gain market share, 2) large tour operators have market power both in origins and in the Balearic Islands and 3) The type of tourist who visit the Island succeed in increasing mark up both to tour operators and hoteliers. We really believe that large European tour operators have market power both in origin and in destination markets, although the strategies of each tourist group can make the market seem competitive. Debbage (1990) also consider this when argued that the suppliers are potentially able to reap the advantages of their oligopolistic and oligopsonistic power to the detriment of consumers and destinations. Relative to hypothesis 2 we can conclude that the fact that a hotel belongs or not to a hotel chain is not appreciared by fixing higher prices in the brochures, that could show a great negotiation power towards tour operator. However, the obtained results reveal that offers in hotels that have any kind of agreement with the tour operator are in mean cheaper. That results permit us to conclude that hotel chains are more concerned in high occupancy rates than in high prices per room. It could be interesting in future research to complement or contrast the methodology used here with alternative approaches to confirm the results reported in this paper.

ANNEX

Figure 1: Package tour prices for offers in a double room with half board in a three stars hotel by German tour operators

Figure 2: Package tour price for offers in a double room with half board in a three stars hotel by British tour operators

Figure 3: British tour operators’ dispersion graph by star rating and type of board

Figure 4: German tour operators’ dispersion graph by star rating and type of board

BIBLIOGRAPHY

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Documento de Sintesis”. Estudios Turísticos, vol.103, nº9, pp. 3-33. DUNNING, J. H. y McQUEEN, M. (1982) “Multinational Corporations in the International Hotel Industry”. Annals of Tourism Research, vol.9, pp. 69-90. EVANS, N.G. y M.J. STABLER (1995) “A Future for the Package Tour Operator in the 21st century?”. Tourism Economics, vol.1, 3, pp. 245-263. FITCH, A. (1987) “Tour Operators in the UK. Survey of the Industry, its markets and product diversification”. Travel and Tourism Analyst, March, pp. 29-43. FVW (anual) “Europäische Veranstalter in Zahlen, dokumentation 1993-2000”. GRATTON, C. y G. RICHARDS (1997) “Structural change in the European Package Tour Industry: UK/German comparisons”. Tourism Economics, vol.3, 3, pp. 213-226. PAPATHEODOROU, A. (2001) “Why People Travel to different places”. Annals of Tourism Research, vol. 28, nº 1, pp. 164-179. SHELDON, P.J. (1986) “The Tour Operator Industry. An Analysis”. Annals of Tourism Research, vol.13, pp. 349-365. SINCLAIR, M.T., A. CLEWER y A. PACK (1990) “Hedonic prices and the Marketing of Package Holidays: the case of Tourism resorts in Malaga”. In Marketing Tourism Places. Ashworth, G.J. and Goodall, B., eds,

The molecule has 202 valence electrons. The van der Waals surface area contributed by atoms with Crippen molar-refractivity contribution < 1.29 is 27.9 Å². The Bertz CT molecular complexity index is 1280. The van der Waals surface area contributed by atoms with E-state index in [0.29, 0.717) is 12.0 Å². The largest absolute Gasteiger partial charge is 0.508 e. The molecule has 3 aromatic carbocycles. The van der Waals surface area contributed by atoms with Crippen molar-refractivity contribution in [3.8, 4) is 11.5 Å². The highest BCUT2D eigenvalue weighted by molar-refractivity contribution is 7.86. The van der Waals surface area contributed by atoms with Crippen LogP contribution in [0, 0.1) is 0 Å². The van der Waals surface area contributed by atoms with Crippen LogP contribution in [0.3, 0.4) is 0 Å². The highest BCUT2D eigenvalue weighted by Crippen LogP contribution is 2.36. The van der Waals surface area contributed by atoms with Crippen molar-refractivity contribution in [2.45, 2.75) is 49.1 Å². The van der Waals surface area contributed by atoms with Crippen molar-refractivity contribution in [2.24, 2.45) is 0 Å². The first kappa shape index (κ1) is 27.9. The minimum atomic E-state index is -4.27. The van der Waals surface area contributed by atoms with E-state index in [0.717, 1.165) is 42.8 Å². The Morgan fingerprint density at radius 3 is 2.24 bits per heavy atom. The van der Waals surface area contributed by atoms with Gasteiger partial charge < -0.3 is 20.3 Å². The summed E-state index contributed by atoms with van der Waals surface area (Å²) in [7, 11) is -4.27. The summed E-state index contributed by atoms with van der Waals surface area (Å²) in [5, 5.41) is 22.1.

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END NOTES

[i] Los tres profesores son miembros del Departament d’Economia i Empresa de la Universitat de les Illes Balears. [ii] Govern de les Illes Balears (2000) “El turisme a les Illes Balears, dades informatives, any 2000”. [iii] Terramar, Spanien und Portugal; Neckermann, Young and Sport; Neckermann, Flugreisen; Neckermann, Family; Condor Individuell; Air Marin, Spanien und Portugal; Fischer Reisen, Flugreisen; Kreutzer; Bucher Reisen; Smile anf Fly; Jahn Reisen; Maris Reisen; THR Tours, Jet and Bett; THR Tours, Urlaub Mal Anders; Tjaerborg; FTI; FTI, Preis Pardise; ITS, Spanien und Portugal; DER, Der Sonnenseiten; Alltours, Flugreisen; 1,2 Fly; TUI Schönen Ferien; TUI Schönen Ferien Free World; Öger Tours,Sommer 2000; Club Blaues Meer Reisen, Mallorca; Shauinseland Reisen, Belearen; Niag Reisen, Mallorca; Phoenix, Flugreisen Sommer 2000; Airtours, Summer Sun; Archers Direct, Summer Sun; Price Beaters; Cosmos, Summer Sun; JMC, Summer Sun; JMC, Select; JMC, Essentials; Club 18-30; Skytours; Thomson, Summer Sun; Thomson, Small and Friendly; Thomson a la Carte; Club Freestyle; Portland Direct; Just; Virgin, Summer Sun; Sovereign, Summer Sun; First Choice, Summer Sun; Eclipse, Summer Sun; 2wentys. [iv] Sinclair et al (1990) point out that hotel rating is a gut indicator of the services and facilities that the hotel offers. [v] Conselleria de Turisme (2000)

[vi] Govern de les Illes Balears (1999) “El turisme a les Illes Balears, dades informatives, any 1999”. [vii] In each of the boxes, the central line
indicates the median of the distribution, while the height of the box represents the inter-quartile range, the area is proportional to the frequency of observations. The feet extend (at most) up to 1.5 times the inter-quartile range, aiding the detection of observed extremes (marked as circles).